Probably one of our favorite places, suggested to us by friends, was a place called Glendalough. Glendalough is another former monastic community begun by St. Kevin, which is now a tourist hot-spot for good reason. Glendalough means “The Glen of the Two Lakes”, and is one of the most spiritual and beautiful places in Ireland. To get there from the Midlands we had to drive to the eastern coast of Ireland, Honeymoon Adventure in Ireland, travel Ireland, Irish castles, driving Ireland, Irish B&S'sover very steep and very beautiful purple mountains dotted by little white, blue and pink puffballs (also known as sheep) through a chilly morning mist. Once we got to the top of the Wicklow Mountains, were able to look down on Glendalough and its two crystal clear lakes.

Like many places in Ireland, Glendalough is essentially the ruins of a former monastic community; however its feeling is very different. The houses are surrounded by thousands of graves dating from hundreds of years ago to just fifty years ago. After scouring the ruins, we were able to hike up the mountain to see St. Kevin’s own little beehive hut, where he went to get away from the crowds of the monastery. At St. Kevin’s hut we were able to see a beautiful lake below us, and it is stated that it was here that when a saucy young lass came to seduce the pious Kevin, he took her and threw her into the lake below trying to “cool her off”. Here in Glendalough one feels away from the world (even with the crowds); and the forests, waterfalls and lakes gave us a very peaceful feeling.

Honeymoon Adventure in Ireland, travel Ireland, Irish castles, driving Ireland, Irish B&S'sThe next day was our longest driving day, since we drove back across the entire country to our next destination: Ashford castle. It was a long driving day (about five hours across the country), but thanks to the very clean and easy Irish highways it was quite easy. Once we got to Ashford castle we were quite tired, but once we saw the castle we woke right up!

Set in the mountains of the west coast, it is situated in picturesque scenery. The grounds of the castle can be visited by anyone, but the castle itself is saved only for those who stay there. We were amazed at how wonderfully accommodating and welcoming the staff were, and the rooms were magnificent. That night we treated ourselves to a gourmet dinner, with five or six different courses including a decadent dessert.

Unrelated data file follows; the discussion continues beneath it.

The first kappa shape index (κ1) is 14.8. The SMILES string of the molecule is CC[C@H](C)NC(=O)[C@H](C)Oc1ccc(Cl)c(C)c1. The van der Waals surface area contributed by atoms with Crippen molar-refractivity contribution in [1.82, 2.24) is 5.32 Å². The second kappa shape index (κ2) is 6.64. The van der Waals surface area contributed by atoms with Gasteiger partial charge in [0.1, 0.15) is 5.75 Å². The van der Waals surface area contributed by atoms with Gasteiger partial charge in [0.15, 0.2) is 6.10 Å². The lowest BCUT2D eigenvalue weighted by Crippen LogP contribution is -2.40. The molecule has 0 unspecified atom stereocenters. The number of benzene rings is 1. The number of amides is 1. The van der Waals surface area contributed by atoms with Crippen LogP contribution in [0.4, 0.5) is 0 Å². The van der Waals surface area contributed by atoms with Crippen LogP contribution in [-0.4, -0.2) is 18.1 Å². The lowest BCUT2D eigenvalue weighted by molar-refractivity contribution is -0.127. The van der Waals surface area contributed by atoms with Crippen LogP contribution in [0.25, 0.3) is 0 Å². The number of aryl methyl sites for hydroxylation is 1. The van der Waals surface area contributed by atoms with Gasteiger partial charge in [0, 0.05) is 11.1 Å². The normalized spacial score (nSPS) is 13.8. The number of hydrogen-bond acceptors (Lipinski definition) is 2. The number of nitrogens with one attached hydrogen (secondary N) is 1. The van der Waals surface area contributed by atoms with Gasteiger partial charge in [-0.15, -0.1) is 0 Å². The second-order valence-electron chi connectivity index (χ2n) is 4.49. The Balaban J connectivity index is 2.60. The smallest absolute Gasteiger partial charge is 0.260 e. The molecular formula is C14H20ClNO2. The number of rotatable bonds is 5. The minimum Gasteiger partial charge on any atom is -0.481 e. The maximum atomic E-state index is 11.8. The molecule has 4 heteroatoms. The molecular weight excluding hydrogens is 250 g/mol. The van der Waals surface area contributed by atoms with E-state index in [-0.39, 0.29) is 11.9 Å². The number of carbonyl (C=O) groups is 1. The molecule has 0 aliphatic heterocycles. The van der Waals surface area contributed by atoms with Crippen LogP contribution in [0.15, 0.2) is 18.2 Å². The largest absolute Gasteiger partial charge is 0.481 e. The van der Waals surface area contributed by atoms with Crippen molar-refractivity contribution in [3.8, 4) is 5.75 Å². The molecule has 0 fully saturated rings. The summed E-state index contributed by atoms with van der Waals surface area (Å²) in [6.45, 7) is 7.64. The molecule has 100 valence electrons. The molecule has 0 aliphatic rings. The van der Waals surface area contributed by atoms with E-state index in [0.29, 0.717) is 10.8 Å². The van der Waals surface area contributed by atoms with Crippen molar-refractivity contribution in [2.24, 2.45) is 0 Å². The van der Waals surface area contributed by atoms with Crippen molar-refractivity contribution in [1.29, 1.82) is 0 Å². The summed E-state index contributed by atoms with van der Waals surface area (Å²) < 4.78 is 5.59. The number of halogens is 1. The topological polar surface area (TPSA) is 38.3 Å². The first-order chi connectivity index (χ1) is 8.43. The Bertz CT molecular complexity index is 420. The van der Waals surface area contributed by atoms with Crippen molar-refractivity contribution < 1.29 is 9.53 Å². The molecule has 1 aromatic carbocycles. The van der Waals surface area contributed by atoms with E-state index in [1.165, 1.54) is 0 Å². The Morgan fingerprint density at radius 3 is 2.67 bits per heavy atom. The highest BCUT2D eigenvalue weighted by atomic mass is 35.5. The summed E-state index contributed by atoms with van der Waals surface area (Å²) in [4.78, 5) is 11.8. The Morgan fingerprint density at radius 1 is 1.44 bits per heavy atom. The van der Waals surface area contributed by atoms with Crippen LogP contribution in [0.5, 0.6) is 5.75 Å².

The castle is a wonderful place to stay, but what was even more exciting for us, was the fact that they offered a falconry course. Honeymoon Adventure in Ireland, travel Ireland, Irish castles, driving Ireland, Irish B&S'sIn the morning we got up early and went out into the woods where the class is held. The staff there was especially nice, and we each got our own falcon to learn with. We were given two brothers, my husband got the larger more grumpy one, while I got the lighter more docile falcon. Our guide walked us through how to hold the amazingly light birds, how to call them back and how to reward them. After a little introductory course, we walked through the woods and were able to see them in true flight, swiftly dodging and acrobatically missing tree braches, dive bombing from the sky and landing lightly on to our arms when we called them back. It was no wonder to us afterward why the kings who had taken up falconry had loved it so much in the past.

Before we left Ireland for good, we decided that we had to see Saint Patrick’s mountain where it is said he spent forty days and forty nights praying and fasting. If we had had more time we could have climbed the mountain ourselves which takes the whole day. The mountain is surrounded by the Atlantic Ocean, and the tide was out so far that we were able to walk on long stretches of sand which normally the ocean covers. The environment around the mountain is the most beautiful land that we saw. It is mostly just steep craggy mountains, dotted by sheep and patches of grass; which surround the clearest lakes we have ever seen where the fish literally fly out of the water in leaps of joy. At one point we stopped at one of these lakes, just sitting by its quiet shores, without anyone else nearby. All we could hear there was the soft cool breeze from the lake, and the murmur of baaing sheep on the hillsides. It was a place where we felt we could have stayed forever.

Honeymoon Adventure in Ireland, travel Ireland, Irish castles, driving Ireland, Irish B&S's

When we told friends that we were planning on driving across Ireland and back, they said we were crazy. But we found that by making our own itinerary we were able to go when we wanted or rest when we wanted. We also got to explore many parts of Ireland that perhaps others have never seen. Ireland is a sweet place filled with quaint little cottages, delicious pubs and restaurants, and accommodating bed and breakfasts. It is a great place to feel like you are really having an adventure, but aren’t too far from home. It is a trip that we will never forget.

©Bonnie Moses

Last modified on Sunday, 16 December 2012